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  • Author or Editor: K. Özkan x
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In our study, the protective effects of vitamin E and Se (selenium) against cigarette smoke hazards on second-hand smoker (passive smoker) male mice (Balb/c) were investigated. Serum MDA levels in the smoke-exposed mice were found higher than serum MDA levels of control mice and Se- and vitamin E-treated mice. But, the MDA levels of smoke-exposed plus Se- and vitamin E-treated mice were found lower than MDA levels of smoke-exposed mice at the end of the three and five months. According to these results, application of vitamin E and Se, when given to smoke-exposed mice together, had an additive protective effect against cigarette smoke hazards (p<0.05). Vitamin E also had protective effect on formation of 8-OHdG in smoke-exposed mice. The serum 8-OHdG amounts of smoke-exposed plus vitamin E-treated mice were found low, but the serum 8-OHdG amounts of smoke-exposed mice were found high. Also 8-OHdG levels in the serum of the smoke-exposed mice were increased which occurs as a result of DNA oxidation (p<0.05). At the end of the three and five months, COMT (catechol-o-methyl transferase) activity of smoke-exposed mice livers were increased but, vitamin E and/or Se showed a significant protective effect on changing of COMT activity only at the end of the 5 months. Our results showed that MDA levels and 8-OHdG amounts were increased in the serum of smoke-exposed mice. On the other hand, vitamin E and Se had an additive protective effect against increasing MDA level. Also vitamin E had a protective effect against formation of 8-OHdG amounts and COMT activity alterations.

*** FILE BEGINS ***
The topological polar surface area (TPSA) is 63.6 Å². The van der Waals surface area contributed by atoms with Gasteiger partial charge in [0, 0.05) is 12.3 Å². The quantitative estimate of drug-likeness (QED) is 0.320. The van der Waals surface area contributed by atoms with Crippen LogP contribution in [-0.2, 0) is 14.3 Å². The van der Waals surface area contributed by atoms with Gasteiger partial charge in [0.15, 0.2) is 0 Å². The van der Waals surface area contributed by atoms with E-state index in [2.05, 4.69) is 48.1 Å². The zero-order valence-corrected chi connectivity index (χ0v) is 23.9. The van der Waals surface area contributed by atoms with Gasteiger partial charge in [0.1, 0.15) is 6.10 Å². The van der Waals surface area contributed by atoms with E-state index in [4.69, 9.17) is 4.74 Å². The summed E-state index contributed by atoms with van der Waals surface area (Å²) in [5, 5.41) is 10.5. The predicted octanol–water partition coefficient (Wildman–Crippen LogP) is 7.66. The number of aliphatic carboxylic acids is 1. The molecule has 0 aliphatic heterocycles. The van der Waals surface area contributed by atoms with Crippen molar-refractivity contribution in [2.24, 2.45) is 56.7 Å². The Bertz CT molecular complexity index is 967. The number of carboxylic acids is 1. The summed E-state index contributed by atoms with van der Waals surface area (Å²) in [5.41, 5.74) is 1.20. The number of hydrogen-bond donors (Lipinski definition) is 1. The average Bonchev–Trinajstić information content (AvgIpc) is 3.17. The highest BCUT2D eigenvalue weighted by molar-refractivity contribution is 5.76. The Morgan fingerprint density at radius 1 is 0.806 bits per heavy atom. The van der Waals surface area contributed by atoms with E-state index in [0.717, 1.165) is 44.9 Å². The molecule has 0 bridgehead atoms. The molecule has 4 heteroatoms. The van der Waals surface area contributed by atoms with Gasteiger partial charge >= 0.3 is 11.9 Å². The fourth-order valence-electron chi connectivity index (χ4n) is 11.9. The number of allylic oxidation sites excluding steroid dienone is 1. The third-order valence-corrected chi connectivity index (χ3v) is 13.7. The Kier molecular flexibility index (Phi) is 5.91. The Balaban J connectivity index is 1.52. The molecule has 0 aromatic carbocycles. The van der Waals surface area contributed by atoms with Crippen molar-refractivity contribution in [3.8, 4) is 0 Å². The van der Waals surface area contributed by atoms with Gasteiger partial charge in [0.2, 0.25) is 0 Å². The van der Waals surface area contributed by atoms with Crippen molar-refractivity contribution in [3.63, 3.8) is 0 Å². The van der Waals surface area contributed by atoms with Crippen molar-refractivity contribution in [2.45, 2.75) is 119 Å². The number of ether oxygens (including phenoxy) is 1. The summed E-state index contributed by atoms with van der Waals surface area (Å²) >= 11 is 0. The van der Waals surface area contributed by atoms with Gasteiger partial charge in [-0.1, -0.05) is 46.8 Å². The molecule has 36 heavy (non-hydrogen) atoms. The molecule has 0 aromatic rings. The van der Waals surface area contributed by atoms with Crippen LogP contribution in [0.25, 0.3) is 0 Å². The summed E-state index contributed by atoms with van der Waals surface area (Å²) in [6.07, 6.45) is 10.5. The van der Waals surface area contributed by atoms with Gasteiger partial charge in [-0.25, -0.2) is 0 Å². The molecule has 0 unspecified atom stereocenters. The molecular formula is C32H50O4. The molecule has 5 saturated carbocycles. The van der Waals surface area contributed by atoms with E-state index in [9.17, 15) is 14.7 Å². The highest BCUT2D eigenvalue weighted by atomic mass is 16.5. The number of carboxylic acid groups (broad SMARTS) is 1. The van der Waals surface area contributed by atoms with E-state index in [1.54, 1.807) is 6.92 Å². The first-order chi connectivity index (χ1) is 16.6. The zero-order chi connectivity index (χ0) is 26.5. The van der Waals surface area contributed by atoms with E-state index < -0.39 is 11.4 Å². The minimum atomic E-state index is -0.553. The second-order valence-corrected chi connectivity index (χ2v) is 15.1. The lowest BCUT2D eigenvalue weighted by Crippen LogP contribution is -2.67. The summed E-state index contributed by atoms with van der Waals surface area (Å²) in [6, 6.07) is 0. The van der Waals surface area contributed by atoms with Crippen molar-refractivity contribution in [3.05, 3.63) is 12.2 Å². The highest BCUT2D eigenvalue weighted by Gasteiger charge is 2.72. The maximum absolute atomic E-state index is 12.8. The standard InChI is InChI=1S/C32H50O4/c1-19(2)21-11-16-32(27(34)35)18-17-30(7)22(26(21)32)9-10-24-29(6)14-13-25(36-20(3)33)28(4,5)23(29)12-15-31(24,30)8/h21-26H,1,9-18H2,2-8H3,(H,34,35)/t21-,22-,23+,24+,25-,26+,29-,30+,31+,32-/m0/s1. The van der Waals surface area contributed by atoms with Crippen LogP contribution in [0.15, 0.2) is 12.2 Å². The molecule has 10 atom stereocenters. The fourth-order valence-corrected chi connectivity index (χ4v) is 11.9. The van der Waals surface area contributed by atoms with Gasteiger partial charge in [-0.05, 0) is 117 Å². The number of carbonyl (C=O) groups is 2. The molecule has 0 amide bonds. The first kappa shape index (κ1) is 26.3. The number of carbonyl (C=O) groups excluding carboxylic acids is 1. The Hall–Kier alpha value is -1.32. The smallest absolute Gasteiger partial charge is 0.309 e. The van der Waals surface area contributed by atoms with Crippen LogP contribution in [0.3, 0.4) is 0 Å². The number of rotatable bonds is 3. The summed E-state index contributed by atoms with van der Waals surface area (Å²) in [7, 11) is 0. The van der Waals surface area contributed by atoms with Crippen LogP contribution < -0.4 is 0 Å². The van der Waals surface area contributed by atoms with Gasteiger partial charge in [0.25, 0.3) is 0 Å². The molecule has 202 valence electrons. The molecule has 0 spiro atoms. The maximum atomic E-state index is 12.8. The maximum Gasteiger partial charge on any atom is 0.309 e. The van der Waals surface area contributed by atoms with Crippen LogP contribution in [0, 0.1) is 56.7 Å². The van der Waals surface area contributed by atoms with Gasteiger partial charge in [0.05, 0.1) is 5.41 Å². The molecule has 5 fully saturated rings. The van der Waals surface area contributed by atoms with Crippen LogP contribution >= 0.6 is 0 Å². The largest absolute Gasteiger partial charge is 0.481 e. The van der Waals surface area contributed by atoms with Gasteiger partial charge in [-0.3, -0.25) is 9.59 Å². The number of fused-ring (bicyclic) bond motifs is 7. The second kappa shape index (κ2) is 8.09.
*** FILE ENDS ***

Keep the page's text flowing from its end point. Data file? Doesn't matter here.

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Abstract

In this work, functional liquorice powder beverage (FLPB) with standardised glycyrrhizin (GL), glycyrrhetinic acid (GA), carbenoxolone (CBX), and liquiritin (LQ) contents, was produced by encapsulating Glycyrrhiza glabra extract with maltodextrin (MD) by spray drying. Encapsulation parameters of the FLPB were optimised as MD:GL 3.4:1, inlet temperature: 149 °C, and air flow: 8.9 L min−1. GL, GA, LQ, CBX, and yield in powdered beverage produced using these optimised parameters were 6.8 g L−1, 81.1 mg L−1, 24.7 mg L−1, 0.79 g L−1, and 30.95%, respectively. Moreover, the effect of the encapsulation on the bioaccessibility of GL, GA, CBX, and LQ bioactives in G. glabra was evaluated. According to the obtained results, FLPB exhibited a higher bioaccessibility index for GL, GA, CBX, and LQ compared to the aqueous extract.

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Abstract

Fresh thyme leaves (Thymus vulgaris L.) were dried at 45 °C for 5 h and naturally fermented at 20 °C in a brine solution containing salt and vinegar for 18 days. The ethanolic extracts of fresh (FT), dried (DT), and fermented-pickled (PT) thyme leaves were assessed in terms of total phenolic content (TPC), total flavonoid content (TFC), antioxidant capacity values and subjected to in vitro gastrointestinal digestion. TPC, TFC, and antioxidant capacity values of fermented thyme leaves were found significantly higher than of dried and fresh samples. The bioaccessibility index (BI) value for TPC and TFC was highest for PT and lowest for DT, indicating that both processes had different effects on the structure of phenolic compounds present in the thyme leaves. Similarly both Recovery and BI values of DPPH antioxidant capacity were highest for PT, but lowest for fresh samples. When CUPRAC assay was applied, the recovery % for FT and PT was similar, and the BI was higher for FT. Results showed that compared to the results of fresh thyme leaves, drying and pickling had a considerable effect on the initial phenolic compounds extracted and their fate during in vitro digestion.

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